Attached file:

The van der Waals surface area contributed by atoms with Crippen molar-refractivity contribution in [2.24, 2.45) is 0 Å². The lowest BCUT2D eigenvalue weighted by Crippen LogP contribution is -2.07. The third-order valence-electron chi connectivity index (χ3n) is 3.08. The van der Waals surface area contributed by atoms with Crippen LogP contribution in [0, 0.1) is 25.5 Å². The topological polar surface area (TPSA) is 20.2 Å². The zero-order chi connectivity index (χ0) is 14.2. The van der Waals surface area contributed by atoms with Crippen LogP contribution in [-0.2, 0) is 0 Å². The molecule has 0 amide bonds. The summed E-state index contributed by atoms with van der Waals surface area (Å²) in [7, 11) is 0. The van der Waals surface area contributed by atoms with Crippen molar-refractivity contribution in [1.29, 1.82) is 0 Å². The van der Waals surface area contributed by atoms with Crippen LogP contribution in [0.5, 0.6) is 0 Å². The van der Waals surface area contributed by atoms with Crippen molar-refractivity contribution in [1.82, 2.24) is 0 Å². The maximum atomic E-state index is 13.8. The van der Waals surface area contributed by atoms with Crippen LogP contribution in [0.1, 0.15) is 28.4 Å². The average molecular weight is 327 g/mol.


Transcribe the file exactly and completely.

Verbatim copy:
The van der Waals surface area contributed by atoms with Crippen molar-refractivity contribution in [2.24, 2.45) is 0 Å². The lowest BCUT2D eigenvalue weighted by Crippen LogP contribution is -2.07. The third-order valence-electron chi connectivity index (χ3n) is 3.08. The van der Waals surface area contributed by atoms with Crippen LogP contribution in [0, 0.1) is 25.5 Å². The topological polar surface area (TPSA) is 20.2 Å². The zero-order chi connectivity index (χ0) is 14.2. The van der Waals surface area contributed by atoms with Crippen LogP contribution in [-0.2, 0) is 0 Å². The molecule has 0 amide bonds. The summed E-state index contributed by atoms with van der Waals surface area (Å²) in [7, 11) is 0. The van der Waals surface area contributed by atoms with Crippen molar-refractivity contribution in [1.29, 1.82) is 0 Å². The van der Waals surface area contributed by atoms with Crippen LogP contribution in [0.5, 0.6) is 0 Å². The van der Waals surface area contributed by atoms with Crippen molar-refractivity contribution in [1.82, 2.24) is 0 Å². The maximum atomic E-state index is 13.8. The van der Waals surface area contributed by atoms with Crippen LogP contribution in [0.1, 0.15) is 28.4 Å². The average molecular weight is 327 g/mol.